Murder and What’s in a Story

Why do we kill each other? I have to admit that when I walk along a street and look at the apartments and houses, I don’t wonder what evil lurks in the hearts of the neighbors. Instead I wonder why so many people go day after day, year after year, without killing anybody. It’s not that there’s no opportunity, after all. Or motive. For the ancient Hebrews, murder was how it all got started. In Genesis, chapter 4, we see… Read more

Getting Tough

So, apparently the current administration has pulled out of the Paris climate accord because they “want a better deal.” Kind of like how they alienated our allies in pursuit of “a better deal.” But, hey, the goal is just to “put America first,” and how is that a bad idea? Don’t we own our first allegiance to the people of our own country? Um…maybe. But the thing is that if you, like DJT, define success as “winning,” then you aren’t… Read more

An Improvisational People

True confession: I don’t know a chancel from a narthex. This can become a liability when one is, as I am, employed as a Unitarian Universalist minister. When I visit places, I’ll get an instruction such as “sit to the right on the cancel.” Or the narthex. I don’t rememberer. Anyway, it’s a liability. I’m sure that those who notice my confusion (I do try to hide it) think I’m being willfully Humanist and anti-religion about it. I’m not. I… Read more

The Bodhisattva of Hee Haw

Growing up, my sister and I were briefly minor celebrities to insomniacs across Appalachia. What I mean is we showed up on late-night TV. It was 1982. The World’s Fair was coming to Knoxville. Everything was aflutter. Picture a whole city getting ready for company. Someone must have thought people needed a lecture because my sister and I ended up in a public service announcement. It started with a family, out at the World’s Fair. You could hear the daughter… Read more

On Knowing What We Don’t Know

Knowing that you don’t know what you don’t know. Socrates declared that supreme knowledge a long time ago. Even earlier, a Hindu scribe had penned, One believes in existence; Another says, “There is nothing!” Rare is the one who believes in neither. That one is free from confusion. (Ashtavakra Gita 18:42)  Apparently, the hardest lesson for we human beings to learn is that we don’t learn our lessons. A new name for an old insight is the Illusion of Explanatory… Read more

I’m an Atheist! Now What?

As I mentioned in my last blog post, unlike progressive traditions such as the United Church of Christ, Unitarian Universalism, and Humanism—all of which stick closely to the college-educated demographic—atheism crosses all lines, from race to class to gender, et cetera. Some people never believe in a god; some realize one day that they have slowly but absolutely stopped believing; some struggle with the concept and find they can no longer believe; and some actively reject the concept. Sometimes atheism… Read more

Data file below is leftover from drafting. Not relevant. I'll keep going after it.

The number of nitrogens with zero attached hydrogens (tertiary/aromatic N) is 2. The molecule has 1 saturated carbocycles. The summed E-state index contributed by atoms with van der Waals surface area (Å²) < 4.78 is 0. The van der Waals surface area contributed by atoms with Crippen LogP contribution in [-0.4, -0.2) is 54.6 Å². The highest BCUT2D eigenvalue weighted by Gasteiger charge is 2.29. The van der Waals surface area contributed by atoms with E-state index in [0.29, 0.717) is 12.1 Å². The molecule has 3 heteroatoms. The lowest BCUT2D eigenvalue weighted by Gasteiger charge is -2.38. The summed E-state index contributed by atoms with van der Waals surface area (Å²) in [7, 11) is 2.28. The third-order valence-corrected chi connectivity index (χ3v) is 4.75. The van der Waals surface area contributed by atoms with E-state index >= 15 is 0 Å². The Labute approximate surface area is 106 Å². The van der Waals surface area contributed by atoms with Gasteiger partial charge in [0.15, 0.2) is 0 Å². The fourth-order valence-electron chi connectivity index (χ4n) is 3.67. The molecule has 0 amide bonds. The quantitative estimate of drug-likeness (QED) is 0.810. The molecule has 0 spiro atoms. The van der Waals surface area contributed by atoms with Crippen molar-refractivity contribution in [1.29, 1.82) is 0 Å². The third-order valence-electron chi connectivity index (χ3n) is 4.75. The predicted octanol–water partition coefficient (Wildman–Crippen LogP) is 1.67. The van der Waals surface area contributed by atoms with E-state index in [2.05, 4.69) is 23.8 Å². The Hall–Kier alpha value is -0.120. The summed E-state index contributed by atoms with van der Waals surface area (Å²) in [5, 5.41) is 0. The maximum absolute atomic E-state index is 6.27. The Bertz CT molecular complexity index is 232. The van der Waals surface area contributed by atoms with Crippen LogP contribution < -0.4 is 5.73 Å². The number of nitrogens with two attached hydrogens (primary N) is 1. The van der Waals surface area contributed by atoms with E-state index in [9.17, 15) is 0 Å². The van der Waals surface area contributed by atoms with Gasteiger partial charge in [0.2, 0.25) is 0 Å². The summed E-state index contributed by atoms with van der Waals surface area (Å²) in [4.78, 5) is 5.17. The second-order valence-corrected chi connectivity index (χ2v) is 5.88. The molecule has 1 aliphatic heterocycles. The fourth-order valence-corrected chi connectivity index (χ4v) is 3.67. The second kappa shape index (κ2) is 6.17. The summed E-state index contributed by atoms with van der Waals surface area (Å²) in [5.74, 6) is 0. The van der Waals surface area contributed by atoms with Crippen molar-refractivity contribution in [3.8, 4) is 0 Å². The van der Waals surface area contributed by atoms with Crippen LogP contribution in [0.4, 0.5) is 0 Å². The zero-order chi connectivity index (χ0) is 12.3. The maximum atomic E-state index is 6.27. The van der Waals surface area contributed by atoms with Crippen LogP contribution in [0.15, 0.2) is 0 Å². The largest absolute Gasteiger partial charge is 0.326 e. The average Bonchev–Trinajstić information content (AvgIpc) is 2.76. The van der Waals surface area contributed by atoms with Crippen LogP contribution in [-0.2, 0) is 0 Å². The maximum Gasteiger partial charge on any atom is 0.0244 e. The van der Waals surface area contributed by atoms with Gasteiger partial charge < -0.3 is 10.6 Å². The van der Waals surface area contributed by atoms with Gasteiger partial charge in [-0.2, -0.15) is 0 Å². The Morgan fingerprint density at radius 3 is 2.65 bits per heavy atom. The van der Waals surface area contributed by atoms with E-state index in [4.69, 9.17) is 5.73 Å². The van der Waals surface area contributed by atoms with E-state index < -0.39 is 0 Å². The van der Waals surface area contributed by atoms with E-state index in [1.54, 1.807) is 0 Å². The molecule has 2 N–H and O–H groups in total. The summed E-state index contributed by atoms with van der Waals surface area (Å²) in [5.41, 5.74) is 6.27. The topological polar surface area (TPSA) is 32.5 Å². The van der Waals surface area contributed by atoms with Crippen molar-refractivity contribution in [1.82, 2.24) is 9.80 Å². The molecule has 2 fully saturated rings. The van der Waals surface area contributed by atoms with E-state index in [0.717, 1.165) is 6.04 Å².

Could It Get Better? The Problem of Progressivism 

I am writing this morning at a McDonalds in a small farm town near my family farm in the Ohio River Valley. I go to McDonalds for the wifi, not available in the mom and pop cafes. The customers in the restaurant this morning are farmers rushing in for a sandwich and coffee before they head to the fields and a group of Amish in their Sunday best. The Amish have been settling in this area for some time as… Read more

The National Day of . . . Counter-Narratives #NationalDayofReason

Dominant narratives. They dominate. They tell a story that most people in a group want to hear. Those stories reinforce the beliefs of the dominant group. And the prejudices of the dominant group. In 1952 the US Congress declared a National Day of Prayer, which is nowadays officially the first Thursday in May. In the narrative I follow, 1952 was not a good year for the separation of church and state. In the narrative I follow, 1954 was another bad… Read more

Ashes to Ashes, Humus to Humus, and Humility 

Humility. Everyone knows it’s a virtue, since its opposite is . . . what? hubris? Excessive pride? Well, anyway, something not good. But what does humility look like? And—since its a virtue and therefore something good to have—how do we achieve it? In an April 15, 2017 op-ed for the New York Times, Peter Wehner, a senior fellow at the Ethics and Public Policy Center, published an article titled “The Quiet Power of Humility.” Mr. Wehner praises humility, and opines… Read more

Savoring The Milquetoast: Why This Humanist Remains a Unitarian Universalist

Why would a Humanist want to be a Unitarian Universalist? As the president of the Unitarian Universalist Humanist Association, I get that question a lot. And, to be frank, I ask that question of myself a lot. The recent Easter holiday merely underlined the point. For those of us who don’t fit into the Christian hegemony, the fact that so many UU congregations—and ministers—celebrate the holiday feels just plain weird. Christian churches do it better. Let’s face it: UU Humanists… Read more


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